Dear Mr. Abidi and Mr.Melki
I do not know if this is the perfect time to say this, but I think it's always perfect time to show gratitude. I always feel I owe you
( and many other inspirational colleagues) a debt of gratitude.
Mr.Melki and Mr.Abidi were my mentors but their influence can but last a lifetime.A good mentor, like a good teacher,cannot be forgotten and his impact lasts forever. In my career as a teacher (it's been 14 years now), I've been pleased to work with two great mentors, I worked with Mr.Abidi and Mr.Melki. I am grateful to both of them because I learnt much (I hope I have) from their willingness to work diligently and creatively. They incited us to improve our teaching and reflect on our teaching. As for using technology, though by that time; when Mr.Abidi mentored me in the late 90's, Internet was a new feature of our society, he did not spare an effort to encourage us and instill so much love for our job. I must not forget that he encouraged us to be creative and tried his best to show us the way to do things differently.
My second mentor was as great as Mr.Abidi ,Mr. Melki. He did prove to be a great mentor. He has an unfailing commitment to communication and trust. He helped me find my way ( I think I did) by guiding me in a very subtle way. I cannot forget that the amount of trust he put in me. Amazingly, he boosted my motivation and increased my readiness to self-develop and grow professionally.
As for criticism, which is something many of us find hard to take lightly, it is less difficult if it comes from a person we trust , a person with insight and wisdom. What was really memorable about my two past mentors is that they have always had time for teachers to share insight and wisdom, to guide in a very smooth way, without forcing us into one way as opposed to another way. I would like to share with you a couple of some unforgettable words by Mr. Abidi and Mr. Melki, that keep reverberating in my mind . Mr.Abidi always kept wonderfully saying to us : "Teach what you preach, and test what you teach." By that time, as a new teacher, I was stumbling and his wise words kept reminding me of where I shall look further, ponder, reflect and judge differently. In the awesome experience later on , with Mr.Melki. It meant a great deal to me when he added something valuable to this quotation, which is his own definition of an effective, professional teacher. Mr. Melki : "Teach what you preach and test what you teach WELL."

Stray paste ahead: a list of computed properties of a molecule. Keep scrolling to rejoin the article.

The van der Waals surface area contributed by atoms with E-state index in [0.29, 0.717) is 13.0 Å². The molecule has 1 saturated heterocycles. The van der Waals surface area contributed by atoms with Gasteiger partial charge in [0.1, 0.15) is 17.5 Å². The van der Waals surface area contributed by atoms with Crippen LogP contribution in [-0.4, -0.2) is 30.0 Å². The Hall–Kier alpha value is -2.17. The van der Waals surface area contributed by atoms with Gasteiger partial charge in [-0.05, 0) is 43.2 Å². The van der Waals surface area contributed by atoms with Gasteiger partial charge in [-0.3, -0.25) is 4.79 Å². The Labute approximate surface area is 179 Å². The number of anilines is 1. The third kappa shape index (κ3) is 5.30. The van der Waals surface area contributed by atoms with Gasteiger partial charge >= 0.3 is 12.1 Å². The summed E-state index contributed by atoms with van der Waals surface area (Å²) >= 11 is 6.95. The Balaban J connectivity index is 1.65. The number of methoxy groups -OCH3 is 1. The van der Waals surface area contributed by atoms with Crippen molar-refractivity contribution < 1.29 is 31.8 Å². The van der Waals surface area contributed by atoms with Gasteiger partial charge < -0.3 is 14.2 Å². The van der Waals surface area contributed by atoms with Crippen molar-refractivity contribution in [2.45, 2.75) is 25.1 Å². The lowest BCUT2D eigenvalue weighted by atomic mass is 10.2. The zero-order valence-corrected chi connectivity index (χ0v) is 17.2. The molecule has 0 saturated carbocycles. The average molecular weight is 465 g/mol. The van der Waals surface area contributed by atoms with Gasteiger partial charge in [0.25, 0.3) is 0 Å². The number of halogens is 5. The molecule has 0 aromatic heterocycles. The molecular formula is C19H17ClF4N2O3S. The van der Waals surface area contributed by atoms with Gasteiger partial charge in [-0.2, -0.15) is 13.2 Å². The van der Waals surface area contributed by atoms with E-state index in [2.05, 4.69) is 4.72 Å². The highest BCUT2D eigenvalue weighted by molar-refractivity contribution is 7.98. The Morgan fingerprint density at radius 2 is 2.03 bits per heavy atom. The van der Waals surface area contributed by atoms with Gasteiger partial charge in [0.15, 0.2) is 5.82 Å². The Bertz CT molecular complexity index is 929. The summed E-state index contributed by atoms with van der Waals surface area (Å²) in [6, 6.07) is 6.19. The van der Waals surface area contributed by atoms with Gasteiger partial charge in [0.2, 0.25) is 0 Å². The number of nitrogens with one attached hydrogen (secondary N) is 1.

These two mentors (and more inspiring people in my life, I would devote for them new posts in my blog) mean a lot to me because they helped me envision my goals and look beyond the surface. They both urged us to think critically and never be a slave of the textbook. I have had much honor and joy working with them. One cannot but feel grateful for their unfailing encouragement and assistance. They never failed to be there when we needed them. Hence, their impact lasts an eternity and cannot be erased or removed from our hearts and minds.
You may have the best mentor in the world, however, if they have no time for you, then they will not be the best option to guide you to the place you really want to be.
By and large, I owe much of my enthusiasm and inspiration to both of them. Both of these great men, have given much of their inner wisdom and expertise to the best of their teachers' development and the implementation of effective teaching practices.You cannot but feel high-spirited and aspiring high when you work with both of them. This is my own short experience with mentors and I do value very much the effort they put in paving the way for effective teaching. Undoubtedly, this cannot happen, if your mentors are inhibiting you, as teachers, from blossoming creatively in the world of teaching.